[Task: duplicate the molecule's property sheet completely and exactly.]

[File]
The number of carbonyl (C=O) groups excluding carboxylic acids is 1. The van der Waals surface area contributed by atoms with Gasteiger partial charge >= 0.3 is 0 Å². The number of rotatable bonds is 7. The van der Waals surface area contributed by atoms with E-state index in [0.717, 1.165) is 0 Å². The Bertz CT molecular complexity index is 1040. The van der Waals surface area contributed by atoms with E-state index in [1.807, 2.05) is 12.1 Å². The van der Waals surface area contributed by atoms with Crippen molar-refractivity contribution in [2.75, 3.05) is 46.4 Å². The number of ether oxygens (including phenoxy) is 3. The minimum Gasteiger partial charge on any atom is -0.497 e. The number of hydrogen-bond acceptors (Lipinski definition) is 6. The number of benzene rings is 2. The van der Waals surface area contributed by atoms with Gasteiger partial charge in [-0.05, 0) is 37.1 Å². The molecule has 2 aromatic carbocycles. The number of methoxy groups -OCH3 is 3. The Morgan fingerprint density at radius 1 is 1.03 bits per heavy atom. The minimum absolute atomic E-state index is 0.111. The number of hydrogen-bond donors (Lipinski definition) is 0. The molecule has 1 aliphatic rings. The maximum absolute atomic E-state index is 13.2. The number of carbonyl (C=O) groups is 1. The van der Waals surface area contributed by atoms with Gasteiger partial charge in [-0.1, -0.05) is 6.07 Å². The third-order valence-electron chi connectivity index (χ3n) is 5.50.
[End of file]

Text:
The number of carbonyl (C=O) groups excluding carboxylic acids is 1. The van der Waals surface area contributed by atoms with Gasteiger partial charge >= 0.3 is 0 Å². The number of rotatable bonds is 7. The van der Waals surface area contributed by atoms with E-state index in [0.717, 1.165) is 0 Å². The Bertz CT molecular complexity index is 1040. The van der Waals surface area contributed by atoms with E-state index in [1.807, 2.05) is 12.1 Å². The van der Waals surface area contributed by atoms with Crippen molar-refractivity contribution in [2.75, 3.05) is 46.4 Å². The number of ether oxygens (including phenoxy) is 3. The minimum Gasteiger partial charge on any atom is -0.497 e. The number of hydrogen-bond acceptors (Lipinski definition) is 6. The number of benzene rings is 2. The van der Waals surface area contributed by atoms with Gasteiger partial charge in [-0.05, 0) is 37.1 Å². The molecule has 2 aromatic carbocycles. The number of methoxy groups -OCH3 is 3. The Morgan fingerprint density at radius 1 is 1.03 bits per heavy atom. The minimum absolute atomic E-state index is 0.111. The number of hydrogen-bond donors (Lipinski definition) is 0. The molecule has 1 aliphatic rings. The maximum absolute atomic E-state index is 13.2. The number of carbonyl (C=O) groups is 1. The van der Waals surface area contributed by atoms with Gasteiger partial charge in [-0.1, -0.05) is 6.07 Å². The third-order valence-electron chi connectivity index (χ3n) is 5.50.